When it comes to his meeting with Roberts, the governor said Roberts flew down to Tallahassee, on his own dime, to meet for 30 minutes sometime in November or December to discuss the governor's role in certifying the election. Cruz, who had also met with the governor, said he believed that Roberts was already in Tallahassee and simply walked up the hill from the GOP headquarters to meet the governor.
Ted Olson, the lawyer who successfully argued George W. Bush's case before the U.S. Supreme Court, said Roberts helped, but couldn't recall what legal briefs, if any, Roberts reviewed. Olson said he was certain that Roberts participated in a ''moot court'' hearing to prep him for arguments before the high court in the first of two hearings.
''It was a conference room full of people and John was there. I had known him for 20 years by that point, and I highly respected his opinions,'' Olson said.
Cruz said there are few candidates as qualified as Roberts for the Supreme Court. Roberts won 25 out of 39 cases he argued before the U.S. Supreme Court. His secret, according to Cruz: ``He does his homework for hundreds of hours.''
Cruz remembered a case Roberts argued Nov. 29, 2000. The day before, Cruz saw Roberts unexpectedly preparing to depart Tallahassee. When asked why, Roberts said he had to argue before the high court the next day. He won a 9-0 decision on behalf of a small, road-sign company in a trademark case.
In a case Roberts lost, against a prisoner who complained of secondhand-smoke exposure, Cruz said Roberts got a laugh out of the justices in response to a question about whether avoiding smoke exposure was the same as asbestos exposure.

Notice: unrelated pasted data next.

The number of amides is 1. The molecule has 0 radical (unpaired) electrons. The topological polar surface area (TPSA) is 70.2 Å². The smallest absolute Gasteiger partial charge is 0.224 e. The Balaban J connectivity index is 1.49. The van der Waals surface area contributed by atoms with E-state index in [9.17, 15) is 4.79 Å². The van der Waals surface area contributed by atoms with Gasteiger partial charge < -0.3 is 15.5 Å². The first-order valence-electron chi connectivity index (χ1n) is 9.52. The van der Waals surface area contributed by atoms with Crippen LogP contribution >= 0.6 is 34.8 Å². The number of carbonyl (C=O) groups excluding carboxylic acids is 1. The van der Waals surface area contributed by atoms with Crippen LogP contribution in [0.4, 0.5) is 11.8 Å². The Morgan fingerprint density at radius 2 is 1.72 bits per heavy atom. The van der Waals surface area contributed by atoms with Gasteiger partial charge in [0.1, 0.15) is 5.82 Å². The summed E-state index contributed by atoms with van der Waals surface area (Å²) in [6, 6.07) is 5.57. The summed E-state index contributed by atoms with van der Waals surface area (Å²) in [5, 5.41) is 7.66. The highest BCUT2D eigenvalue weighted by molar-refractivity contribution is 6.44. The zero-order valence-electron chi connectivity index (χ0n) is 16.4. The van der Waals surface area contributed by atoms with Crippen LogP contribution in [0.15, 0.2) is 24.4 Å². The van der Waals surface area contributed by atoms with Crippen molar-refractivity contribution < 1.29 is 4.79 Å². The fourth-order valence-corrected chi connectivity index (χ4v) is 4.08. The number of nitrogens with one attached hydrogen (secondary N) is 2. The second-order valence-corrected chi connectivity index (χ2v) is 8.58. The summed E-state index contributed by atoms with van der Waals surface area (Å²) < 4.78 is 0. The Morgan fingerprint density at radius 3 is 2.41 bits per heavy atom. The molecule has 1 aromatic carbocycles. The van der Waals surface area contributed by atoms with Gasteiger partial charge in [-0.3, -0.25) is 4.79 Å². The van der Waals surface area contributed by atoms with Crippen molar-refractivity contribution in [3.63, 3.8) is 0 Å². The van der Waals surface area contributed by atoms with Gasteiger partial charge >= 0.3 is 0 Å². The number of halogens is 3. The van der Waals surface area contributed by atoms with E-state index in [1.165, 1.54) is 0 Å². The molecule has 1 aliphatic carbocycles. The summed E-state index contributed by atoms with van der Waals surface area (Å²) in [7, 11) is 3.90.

'When we go to a restaurant they don't ask: `Do you want the asbestos section or the non-asbestos section?' They do ask: 'Do you want smoking or nonsmoking?' Smoking is a matter of personal preference,'' Roberts responded.
While working on the recount, neither Roberts nor any of the other attorneys squabbled. They were too focused, Cruz said -- and too worried about what they say were the Democrats' efforts to subvert the voting process through recounts divining voters' wishes on pregnant, hanging and dimpled chads.
''To a person, the Republican lawyers were horrified at what was going on . . . the effort [by Democrats] to, in effect, steal the elections,'' Cruz said.
About 30 of the 400 Republican lawyers in the election fight were based in Tallahassee, though Washington lawyers such as Olson and Roberts left for home by the end of November and remained in contact with Tallahassee lawyers by e-mail, phone and fax.
Ginsberg, who met with Cruz just after the election to hire the dream team of lawyers, didn't clearly remember Roberts, noting that the number of attorneys made it tough to keep track of everyone.
The Republicans assigned lawyers to one of five teams: the U.S. Supreme Court, the Florida Supreme Court, local county litigation, trial attorneys and military affairs. Though apparently on the federal team, Roberts' name appears on no legal briefs, a fact that Cruz attributes to Roberts' modesty.
''He already had a name. He didn't need the recognition,'' Cruz said. Plus, Cruz said, the lawsuit-a-day atmosphere was like ``a building on fire. Everyone just grabbed a bucket.''